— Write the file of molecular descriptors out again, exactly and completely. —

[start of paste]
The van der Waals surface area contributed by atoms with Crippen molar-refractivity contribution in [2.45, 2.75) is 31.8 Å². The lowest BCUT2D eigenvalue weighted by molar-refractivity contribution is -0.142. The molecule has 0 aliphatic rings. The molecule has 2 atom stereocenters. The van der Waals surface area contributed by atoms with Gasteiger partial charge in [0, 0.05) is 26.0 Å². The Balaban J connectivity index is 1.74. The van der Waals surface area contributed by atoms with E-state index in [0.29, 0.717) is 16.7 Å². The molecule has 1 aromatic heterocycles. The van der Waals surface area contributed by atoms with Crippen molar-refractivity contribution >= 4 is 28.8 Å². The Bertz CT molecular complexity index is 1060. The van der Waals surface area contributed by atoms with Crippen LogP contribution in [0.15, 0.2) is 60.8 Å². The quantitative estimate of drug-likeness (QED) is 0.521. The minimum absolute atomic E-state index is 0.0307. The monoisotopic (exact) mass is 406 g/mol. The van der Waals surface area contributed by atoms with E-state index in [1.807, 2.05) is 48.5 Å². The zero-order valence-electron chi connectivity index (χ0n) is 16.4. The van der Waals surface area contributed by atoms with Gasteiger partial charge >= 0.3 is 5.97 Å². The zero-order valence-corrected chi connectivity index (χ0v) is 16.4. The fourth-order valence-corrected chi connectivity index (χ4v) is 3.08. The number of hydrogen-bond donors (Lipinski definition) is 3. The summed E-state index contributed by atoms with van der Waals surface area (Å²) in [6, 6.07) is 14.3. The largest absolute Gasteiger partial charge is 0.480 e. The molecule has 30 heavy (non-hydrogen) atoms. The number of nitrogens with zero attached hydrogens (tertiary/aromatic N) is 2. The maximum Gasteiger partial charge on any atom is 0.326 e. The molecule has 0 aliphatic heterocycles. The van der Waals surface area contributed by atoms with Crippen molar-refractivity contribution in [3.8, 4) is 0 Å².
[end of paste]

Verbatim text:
The van der Waals surface area contributed by atoms with Crippen molar-refractivity contribution in [2.45, 2.75) is 31.8 Å². The lowest BCUT2D eigenvalue weighted by molar-refractivity contribution is -0.142. The molecule has 0 aliphatic rings. The molecule has 2 atom stereocenters. The van der Waals surface area contributed by atoms with Gasteiger partial charge in [0, 0.05) is 26.0 Å². The Balaban J connectivity index is 1.74. The van der Waals surface area contributed by atoms with E-state index in [0.29, 0.717) is 16.7 Å². The molecule has 1 aromatic heterocycles. The van der Waals surface area contributed by atoms with Crippen molar-refractivity contribution >= 4 is 28.8 Å². The Bertz CT molecular complexity index is 1060. The van der Waals surface area contributed by atoms with Crippen LogP contribution in [0.15, 0.2) is 60.8 Å². The quantitative estimate of drug-likeness (QED) is 0.521. The minimum absolute atomic E-state index is 0.0307. The monoisotopic (exact) mass is 406 g/mol. The van der Waals surface area contributed by atoms with E-state index in [1.807, 2.05) is 48.5 Å². The zero-order valence-electron chi connectivity index (χ0n) is 16.4. The van der Waals surface area contributed by atoms with Gasteiger partial charge >= 0.3 is 5.97 Å². The zero-order valence-corrected chi connectivity index (χ0v) is 16.4. The fourth-order valence-corrected chi connectivity index (χ4v) is 3.08. The number of hydrogen-bond donors (Lipinski definition) is 3. The summed E-state index contributed by atoms with van der Waals surface area (Å²) in [6, 6.07) is 14.3. The largest absolute Gasteiger partial charge is 0.480 e. The molecule has 30 heavy (non-hydrogen) atoms. The number of nitrogens with zero attached hydrogens (tertiary/aromatic N) is 2. The maximum Gasteiger partial charge on any atom is 0.326 e. The molecule has 0 aliphatic heterocycles. The van der Waals surface area contributed by atoms with Crippen molar-refractivity contribution in [3.8, 4) is 0 Å².